Das ist meine Freude - Soprano cantatas from the Grossfahner Collection
Johann Heinrich BUTTSTETT (1666–1727)
Das ist meine Freude (c.1705) [9:08]
Jetzt ist das Mahl bereit [8:36]
Georg Friedrich KUENSTEL (c. 1699–1700)
Was will mich die Suende schrecken [9:06]
Johann PACHELBEL (1653–1706)
Mein Fleisch ist die rechte Speise [8:24]
Georg Philipp TELEMANN (1681–1767)
Schmecket und sehet (TWV 7:32) [8:50]
Ich hoffe darauf, dass du so gnaedig bist (TV 1:deest) [11:43]
Was Jesus tut, ist wohl getan (TVWV 1:1526) [10:58]
Johann TOPF (fl. 1700)
Gott, du bist mein Gott [10:35]
Maria Jonas (soprano)
Chursächsische Capelle Leipzig  
rec. Novembner 2003, Stadthalle, Zerbst
Texts and translations included
CPO 777 5462 [77:20]
This disc presents a selection of music from 1650 to 1750 collected and performed in the Thuringian villages of Eschenbergen and Grossfahner. Developments in education, and rising musical standards, led to a demand for new works and the church director in Grossfahner, the composer, violinist and educator Abraham Nagel did much to propagate music new and old in his village. The works that CPO presents are Protestant cantatas for solo soprano and a small instrumental accompaniment. These attractive works are of modest forces for village church performance.
Johann Heinrich Buttstett was a pupil of Pachelbel, and a distinguished organist. Das ist meine Freude was composed around 1705 and is written in a sophisticated, theatrical up-to-date style. Its obsessively circling variations on the first four words of the text represent a powerfully authoritative statement. And the duetting violins add to the vibrant spirit of this startlingly dynamic, compact work. The varied nature of the accompanying string and continuo support can be appreciated when the violins drop out, and the caressing melismas offered to the soprano Maria Jonas have something gently erotic about them. The work ends as it began, with suggestive operatic hints. Jetzt ist das Mahl bereit offers pathos and colour, and warm shafts of light, in another brief but effective setting. What a pity that so few of Buttstett’s works have survived intact.
Georg Friedrich Kuenstel was a court organist and also widely known, it appears, as a wheeler-dealer, flogging music which he’d had copied at court expense, and pocketing the money. The notes don’t go into detail as to how posterity knows this, though it is an interesting detail. Was will mich die Suende schrecken is a most impressive work, requiring the accompanying solo violin’s dextrous virtuosity in the opening Sonata. The concertante-like division between voice, violin and continuo demonstrates a practical and assured musical mind at work. Fortunately Jonas sings splendidly and violinist Anne Schumann likewise. The other violinist in the original instrument Chursächsische Capelle Leipzig is Dorothea Vogel, and she proves expert in Pachelbel’s Mein Fleisch ist die rechte Speise with its plangent scordatura and sensitively performed answering vocal phraseology. It’s good to have an opportunity to hear organist/music director Johann Topf’s Gott, du bist mein Gott which is another attractive, melodic and well structured cantata.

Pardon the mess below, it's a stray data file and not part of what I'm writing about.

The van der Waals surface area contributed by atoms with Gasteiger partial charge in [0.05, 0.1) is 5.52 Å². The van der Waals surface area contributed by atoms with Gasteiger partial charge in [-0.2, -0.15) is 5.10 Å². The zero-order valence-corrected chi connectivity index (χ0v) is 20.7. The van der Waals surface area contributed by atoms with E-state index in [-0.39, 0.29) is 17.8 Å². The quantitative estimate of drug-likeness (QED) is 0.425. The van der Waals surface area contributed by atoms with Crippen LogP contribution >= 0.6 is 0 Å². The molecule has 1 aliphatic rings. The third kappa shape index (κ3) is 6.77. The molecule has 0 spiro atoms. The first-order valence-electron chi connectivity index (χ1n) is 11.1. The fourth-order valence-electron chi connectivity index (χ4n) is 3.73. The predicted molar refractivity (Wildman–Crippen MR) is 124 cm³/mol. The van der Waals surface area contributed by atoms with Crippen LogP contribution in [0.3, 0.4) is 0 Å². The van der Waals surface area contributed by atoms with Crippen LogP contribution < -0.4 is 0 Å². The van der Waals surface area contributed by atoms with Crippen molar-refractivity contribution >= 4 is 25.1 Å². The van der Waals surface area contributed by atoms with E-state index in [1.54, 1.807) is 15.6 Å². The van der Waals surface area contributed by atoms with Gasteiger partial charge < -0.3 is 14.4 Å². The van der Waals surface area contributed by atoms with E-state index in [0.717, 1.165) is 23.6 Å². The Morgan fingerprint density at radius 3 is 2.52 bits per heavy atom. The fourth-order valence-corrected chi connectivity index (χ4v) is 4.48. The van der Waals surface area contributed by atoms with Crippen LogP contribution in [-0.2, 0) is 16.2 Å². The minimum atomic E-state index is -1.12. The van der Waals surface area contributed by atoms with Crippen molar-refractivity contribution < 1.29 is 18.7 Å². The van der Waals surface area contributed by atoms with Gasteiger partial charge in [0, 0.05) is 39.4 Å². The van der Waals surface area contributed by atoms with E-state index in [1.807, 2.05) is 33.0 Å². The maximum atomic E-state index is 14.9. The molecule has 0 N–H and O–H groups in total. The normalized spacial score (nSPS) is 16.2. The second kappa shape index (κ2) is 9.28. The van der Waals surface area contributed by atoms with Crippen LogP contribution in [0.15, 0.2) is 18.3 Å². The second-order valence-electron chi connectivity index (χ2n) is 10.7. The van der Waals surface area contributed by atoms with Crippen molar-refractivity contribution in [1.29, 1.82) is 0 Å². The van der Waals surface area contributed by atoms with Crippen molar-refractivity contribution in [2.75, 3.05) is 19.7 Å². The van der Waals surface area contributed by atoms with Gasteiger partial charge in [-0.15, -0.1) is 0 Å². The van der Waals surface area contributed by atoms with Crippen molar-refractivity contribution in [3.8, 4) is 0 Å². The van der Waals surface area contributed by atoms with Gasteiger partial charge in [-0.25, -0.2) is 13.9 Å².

Finally there are three Telemann cantatas. Schmecket und sehet is illuminated by a joyful dialogue between soprano and accompanying violin. Ich hoffe darauf, dass du so gnaedig bist employs in part a pre-existing melody – it’s the second movement chorale, but it’s pleasurable to hear the calcedon, as elsewhere we hear the theorbo.
The performances throughout are polished and effective. There are good notes, texts and translations. The music combines relatively little known composers with such as Telemann and Pachelbel, which is a representative reflection of the music performed at the time in these particular Saxon villages. Just one final question: why has this disc been on the back burner since 2003?
Jonathan Woolf
Polished and effective performances.